Saddam's palaces (and, yes, they do provide an obscene contrast with the
country's impoverishment) are likely financed by smuggling and black market
operations; ironically, but not unexpectedly, these have flourished under
the embargo.

The article states "... Iraq appears to be warehousing medicines ..." in a
context that implies malicious intent, stockpiling and diversion.  This is

The warehousing of medicines is heavily monitored by the UN and is
acknowledged by local UN administration and staff to be caused by logistical
problems stemming from 9 years of sanctions and lingering Gulf War damage.  

Periodic UN reports[5] on the humanitarian programs in Iraq list many
technical issues that complicate providing medicine to a country of 22
million people.  Obstacles to efficient distribution include[6]: low wages
of Iraqi warehouses workers, insufficient transport, and the poor condition
of Iraqi warehouses in the provinces hinders distribution of medical
supplies. A lack of cash in the hands of Iraqi authorities also makes it
difficult to insure shipments will be paid for and therefore go through. The
Iraqi government has to overcome numerous obstacles put up by the sanctions
to even find suppliers of medicines. In addition, the Iraqi government did
not do a good job finding the right-sized companies to distribute medicine.
In addition, the UN Security Council has delayed for months approving the
distribution contracts.  The UN Security Council has not approved the
refrigerator trucks required to transport the medicine nor the computers
necessary to run the inventory system.  Inefficiencies in the Iraqi Ministry
of Health also hurt efforts to distribute medicines.

     (by Barbara Crossette,  August 24, 1999)

Background: On August 23, UN Secretary-General Kofi Annan released his
latest report on the Iraqi oil-for-food program.  The press-watch group FAIR
has exhaustively criticized the Times' coverage of this report.  See

     (by Philip Shenon, September 14, 1999)

Background: On September 13, the U.S. State Department began a publicity
offensive to argue that Saddam Hussein remained repressive and dangerous,
and that he alone was responsible for the suffering of the Iraqi people
under sanctions.  The opening salvo was a State Department report and a
briefing by spokesman James Rubin and Assistant Secretary Martin Indyk[7].  

To their credit, the State Department's report - while grossly misleading in
its analysis and self-serving in its conclusions - was (generally) factually
accurate.  However, the Times' coverage of this event was error-riddled,
containing charges beyond even those made by the State Department.  

The article states, "And billions of dollars made available to Iraq to buy
food and medicine under the program have gone unspent."  

This statement is simply untrue, and the State Department did not make this

The article states Iraq has "stockpiled" food and medicine -- a loaded term,
as it implies government hoarding and diversion.  For this reason, the word
"stockpiled" was assiduously avoided by the State Department in both their
briefing and report.  

The UN *has* reported significant quantities of warehoused medicines in Iraq
(see above discussion), but this is laid to logistical problems - not to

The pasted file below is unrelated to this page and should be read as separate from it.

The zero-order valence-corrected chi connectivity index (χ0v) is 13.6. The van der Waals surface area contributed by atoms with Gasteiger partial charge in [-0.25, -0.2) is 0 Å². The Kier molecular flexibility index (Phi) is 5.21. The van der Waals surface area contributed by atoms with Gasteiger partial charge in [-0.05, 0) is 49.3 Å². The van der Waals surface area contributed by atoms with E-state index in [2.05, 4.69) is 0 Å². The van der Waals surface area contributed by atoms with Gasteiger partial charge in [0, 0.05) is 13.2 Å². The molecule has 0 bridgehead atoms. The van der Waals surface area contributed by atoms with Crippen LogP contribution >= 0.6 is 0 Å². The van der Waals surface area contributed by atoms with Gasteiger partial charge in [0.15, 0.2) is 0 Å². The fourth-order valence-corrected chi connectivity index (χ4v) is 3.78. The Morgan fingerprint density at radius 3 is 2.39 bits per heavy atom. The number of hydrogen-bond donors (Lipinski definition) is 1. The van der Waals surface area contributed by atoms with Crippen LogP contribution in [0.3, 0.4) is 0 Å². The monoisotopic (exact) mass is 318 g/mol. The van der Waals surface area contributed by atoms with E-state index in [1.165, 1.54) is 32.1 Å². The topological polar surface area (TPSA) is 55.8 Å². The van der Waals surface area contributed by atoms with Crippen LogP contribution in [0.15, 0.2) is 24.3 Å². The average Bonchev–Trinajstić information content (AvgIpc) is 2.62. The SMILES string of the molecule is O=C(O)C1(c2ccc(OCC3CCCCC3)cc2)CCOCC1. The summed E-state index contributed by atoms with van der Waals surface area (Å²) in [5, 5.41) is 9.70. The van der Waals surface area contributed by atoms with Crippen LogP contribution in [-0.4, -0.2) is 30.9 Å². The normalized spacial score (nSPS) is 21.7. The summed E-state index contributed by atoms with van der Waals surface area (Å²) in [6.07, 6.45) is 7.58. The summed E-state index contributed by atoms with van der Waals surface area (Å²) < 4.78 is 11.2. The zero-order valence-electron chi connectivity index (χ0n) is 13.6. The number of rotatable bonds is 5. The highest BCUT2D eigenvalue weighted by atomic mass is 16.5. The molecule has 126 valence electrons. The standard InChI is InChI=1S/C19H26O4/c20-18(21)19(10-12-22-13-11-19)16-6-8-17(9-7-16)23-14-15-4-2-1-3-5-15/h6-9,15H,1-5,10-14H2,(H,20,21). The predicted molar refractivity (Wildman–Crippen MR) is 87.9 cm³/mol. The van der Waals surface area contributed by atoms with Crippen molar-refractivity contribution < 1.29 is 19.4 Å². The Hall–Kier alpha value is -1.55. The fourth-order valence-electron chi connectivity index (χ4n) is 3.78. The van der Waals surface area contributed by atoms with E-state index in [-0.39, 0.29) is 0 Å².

hoarding.  Further, the State Department's report correctly notes this
warehousing occurs for medicines, only - not for food (as the Times
incorrectly states).

As background, the article claims "UNSCOM was thrown out of Iraq".  This is
untrue.  UNSCOM head Richard Butler withdrew the inspectors just prior to
Desert Fox at a time when cooperation with UNSCOM was on hold amid spy
charges, later proven true.

     (by Alan Cowell, September 15, 1999)

Background: In an effort to break the stalemate on Iraq, the five permanent
members of the Security Council held a pre-session meeting in London.  The
Times' report on this meeting has been criticized for its bias by
commentator Ali Abunimah; see his report at


In summary, an epic disaster has occurred for which U.S. policies share
blame; however, the scope, cause, and emotional impact of this tragedy have
been obscured by the New York Times.

This story won't remain hidden and it won't go away.  There are tens of
thousands of concerned, informed readers of your paper (armed with,
literally, hundreds of web sites[8]) who are increasingly aware of the
failures in your paper's coverage.  And unlike the old days, the Internet
now makes the original sources available to us all.

Please do a better job covering this story.


Drew Hamre 
Golden Valley, MN 


[1] For the UNICEF estimate (500,000 excess deaths of children under five),
see (paragraph 4, beginning "Ms.
Bellamy ..."), and also ("A note on
estimation of under-five deaths").

[2] See

[3] Reported by the Associated Press, August 12, 1999

[4] Communication with Professor Richard Garfield of Columbia University.
Garfield is an epidemiologist who studies the health effects of sanctions,
and this information was in an unpublished letter to editor of the Times.

[5] The UN's Office of the Iraq Program issues reports quarterly and in
response to specific events.  See

[6] Refer to the transcripts of conversations with the current and former UN
Humanitarian Coordinators for Iraq, available at

[7] The State Department's report and briefing transcript are available
> Report:
> Transcript: 

[8] See, for example, the web directory at